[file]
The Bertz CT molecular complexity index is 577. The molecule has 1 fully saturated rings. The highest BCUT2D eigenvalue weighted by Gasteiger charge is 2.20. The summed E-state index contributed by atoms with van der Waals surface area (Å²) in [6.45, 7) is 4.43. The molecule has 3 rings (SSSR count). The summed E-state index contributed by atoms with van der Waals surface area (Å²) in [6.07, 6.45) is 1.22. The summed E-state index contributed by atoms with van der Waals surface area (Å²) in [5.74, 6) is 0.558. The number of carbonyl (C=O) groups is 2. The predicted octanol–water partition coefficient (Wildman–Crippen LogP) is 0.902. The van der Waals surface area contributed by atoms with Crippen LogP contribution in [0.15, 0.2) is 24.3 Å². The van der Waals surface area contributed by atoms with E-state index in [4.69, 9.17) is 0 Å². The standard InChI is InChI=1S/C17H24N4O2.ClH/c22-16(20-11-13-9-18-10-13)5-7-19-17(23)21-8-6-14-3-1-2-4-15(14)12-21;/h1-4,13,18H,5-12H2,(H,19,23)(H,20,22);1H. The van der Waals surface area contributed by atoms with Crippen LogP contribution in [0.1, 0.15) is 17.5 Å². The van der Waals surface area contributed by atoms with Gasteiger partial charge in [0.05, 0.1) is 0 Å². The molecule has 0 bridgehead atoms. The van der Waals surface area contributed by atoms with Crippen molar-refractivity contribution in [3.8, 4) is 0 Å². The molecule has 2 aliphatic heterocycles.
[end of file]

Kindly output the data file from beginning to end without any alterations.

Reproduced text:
The Bertz CT molecular complexity index is 577. The molecule has 1 fully saturated rings. The highest BCUT2D eigenvalue weighted by Gasteiger charge is 2.20. The summed E-state index contributed by atoms with van der Waals surface area (Å²) in [6.45, 7) is 4.43. The molecule has 3 rings (SSSR count). The summed E-state index contributed by atoms with van der Waals surface area (Å²) in [6.07, 6.45) is 1.22. The summed E-state index contributed by atoms with van der Waals surface area (Å²) in [5.74, 6) is 0.558. The number of carbonyl (C=O) groups is 2. The predicted octanol–water partition coefficient (Wildman–Crippen LogP) is 0.902. The van der Waals surface area contributed by atoms with Crippen LogP contribution in [0.15, 0.2) is 24.3 Å². The van der Waals surface area contributed by atoms with E-state index in [4.69, 9.17) is 0 Å². The standard InChI is InChI=1S/C17H24N4O2.ClH/c22-16(20-11-13-9-18-10-13)5-7-19-17(23)21-8-6-14-3-1-2-4-15(14)12-21;/h1-4,13,18H,5-12H2,(H,19,23)(H,20,22);1H. The van der Waals surface area contributed by atoms with Crippen LogP contribution in [0.1, 0.15) is 17.5 Å². The van der Waals surface area contributed by atoms with Gasteiger partial charge in [0.05, 0.1) is 0 Å². The molecule has 0 bridgehead atoms. The van der Waals surface area contributed by atoms with Crippen molar-refractivity contribution in [3.8, 4) is 0 Å². The molecule has 2 aliphatic heterocycles.